Baan ended two years of crisis last week when it agreed to be bought by UK industrial conglomerate Invensys.
Such is the negativity surrounding what was Europe's second biggest software firm only two years ago, that its new owner's share price promptly fell £1.14 billion in next-day trading. Invensys' head, Allen Yurko, admitted his new purchase was "facing meltdown".
Baan was once rated as a first-class contender. "We always considered it as one of the top tier enterprise resource planning (ERP) players, alongside JD Edwards, Oracle, Peoplesoft and SAP," said Arthur Hochberg, a chief analyst at Gartner Group.
The question for customers is what happens next.
"I am reassured, but cautious. Baan has to support ecommerce and customer relationship management if it's going to succeed. Being solely an ERP supplier is not enough," said David Ellis, IT director of weighing equipment manufacturer Avery Berkel, which has 1,200 Baan seats.
"We need to confirm that Baan's vision will be developed. How Invensys' words will turn into reality is the next question. I won't fully believe it until I see it."
"Baan's vision has always been excellent - but its ability to execute has been in question," he added. "With the right support, Baan should be able to pursue its ecommerce aims. But whether they will be realised in Invensys' stated timescales is questionable."
Easing customer concerns
Analysts have welcomed the end of Baan's crisis. "Invensys will provide financial stability," said analyst Dan Roberts of market analyst Cambashi. "My question is how Invensys will fit Baan together with its other manufacturing software offerings."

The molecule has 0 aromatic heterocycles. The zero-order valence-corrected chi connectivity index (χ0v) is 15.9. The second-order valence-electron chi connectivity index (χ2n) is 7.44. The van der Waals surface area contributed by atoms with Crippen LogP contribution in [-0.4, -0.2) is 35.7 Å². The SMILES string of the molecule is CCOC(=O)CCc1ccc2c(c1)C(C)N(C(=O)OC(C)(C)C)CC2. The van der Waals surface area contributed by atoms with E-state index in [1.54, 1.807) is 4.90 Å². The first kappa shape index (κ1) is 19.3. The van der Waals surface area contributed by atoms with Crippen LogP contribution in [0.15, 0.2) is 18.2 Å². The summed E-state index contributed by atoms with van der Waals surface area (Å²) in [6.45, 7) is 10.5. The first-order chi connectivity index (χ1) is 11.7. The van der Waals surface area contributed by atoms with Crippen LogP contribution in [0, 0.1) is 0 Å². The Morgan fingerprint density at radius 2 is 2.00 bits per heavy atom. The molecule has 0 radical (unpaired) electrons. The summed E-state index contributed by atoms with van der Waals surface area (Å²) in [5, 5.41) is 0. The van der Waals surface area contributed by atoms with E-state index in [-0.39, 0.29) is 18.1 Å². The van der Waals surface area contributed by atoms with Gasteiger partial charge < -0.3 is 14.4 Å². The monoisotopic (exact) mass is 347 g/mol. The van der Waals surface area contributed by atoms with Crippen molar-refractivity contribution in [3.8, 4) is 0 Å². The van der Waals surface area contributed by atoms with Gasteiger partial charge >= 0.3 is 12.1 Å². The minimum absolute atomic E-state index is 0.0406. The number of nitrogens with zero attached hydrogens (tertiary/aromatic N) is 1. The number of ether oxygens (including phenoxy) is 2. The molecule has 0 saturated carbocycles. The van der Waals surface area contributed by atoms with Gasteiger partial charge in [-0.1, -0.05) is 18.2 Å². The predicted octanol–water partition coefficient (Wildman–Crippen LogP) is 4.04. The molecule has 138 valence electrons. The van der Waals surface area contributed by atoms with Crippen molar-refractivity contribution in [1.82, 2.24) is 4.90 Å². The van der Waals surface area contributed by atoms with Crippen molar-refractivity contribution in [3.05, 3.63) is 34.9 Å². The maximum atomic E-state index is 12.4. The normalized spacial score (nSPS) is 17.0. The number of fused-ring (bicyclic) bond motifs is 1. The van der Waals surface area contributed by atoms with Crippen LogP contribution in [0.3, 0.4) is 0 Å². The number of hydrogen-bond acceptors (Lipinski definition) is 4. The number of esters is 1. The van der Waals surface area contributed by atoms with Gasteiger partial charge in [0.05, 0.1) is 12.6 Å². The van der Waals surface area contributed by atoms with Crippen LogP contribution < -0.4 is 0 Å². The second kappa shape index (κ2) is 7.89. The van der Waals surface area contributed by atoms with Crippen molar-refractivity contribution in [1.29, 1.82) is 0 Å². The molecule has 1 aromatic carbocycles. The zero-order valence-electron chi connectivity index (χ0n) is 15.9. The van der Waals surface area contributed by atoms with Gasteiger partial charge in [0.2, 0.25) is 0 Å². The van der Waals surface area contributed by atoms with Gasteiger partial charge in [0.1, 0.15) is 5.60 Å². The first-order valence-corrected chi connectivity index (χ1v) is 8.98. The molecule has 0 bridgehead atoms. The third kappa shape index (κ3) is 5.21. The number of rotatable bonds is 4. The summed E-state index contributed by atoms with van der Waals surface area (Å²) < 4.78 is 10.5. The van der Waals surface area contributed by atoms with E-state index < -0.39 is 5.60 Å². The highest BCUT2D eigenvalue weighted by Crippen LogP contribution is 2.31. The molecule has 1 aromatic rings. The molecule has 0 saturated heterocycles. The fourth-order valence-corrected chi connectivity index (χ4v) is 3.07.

Gartner believes the acquisition will ease customers' concerns about Baan's viability. "Invensys' financial strength and discipline bodes well. Companies that are relying on Baan solely for manufacturing will be OK," said Hochberg.
Invensys is a £6.7 billion engineering conglomerate which owns IT firms such as Marcam, Foxboro, Powerware and Wonderware. It says it is committed to a "strong" research and development programme, and will support the full suite of Baan products.
Invensys wants to reduce Baan's $720 million annual operating costs by $240 million before the end of this year. Up to a thousand of Baan's 4,700 staff will go immediately, mostly in administration and sales, says Invensys.
It denies it will cut development staff significantly. How many customers will follow remains to be seen.
- Baan: the ups and downs
1978 Founded as a manufacturing consultancy by Jan Baan.
1981 Jan's brother Paul joins the board. They create a company selling a suite of manufacturing software products.
1994 Wins $20 million contract with Boeing.
1997 Baan's valuation peaks at $11.5 billion.
1998 In October, the Baan brothers step down after questions are raised about billing practices. Share price declines sharply.
2000 Interim chief executive Mary Coleman departs in January. When Baan's share price hits rock bottom, the board starts seeking a buyer. After two months, Baan accepts Invensys' takeover offer of EUR762 million (£469 million), taking on EUR100 million of debt.
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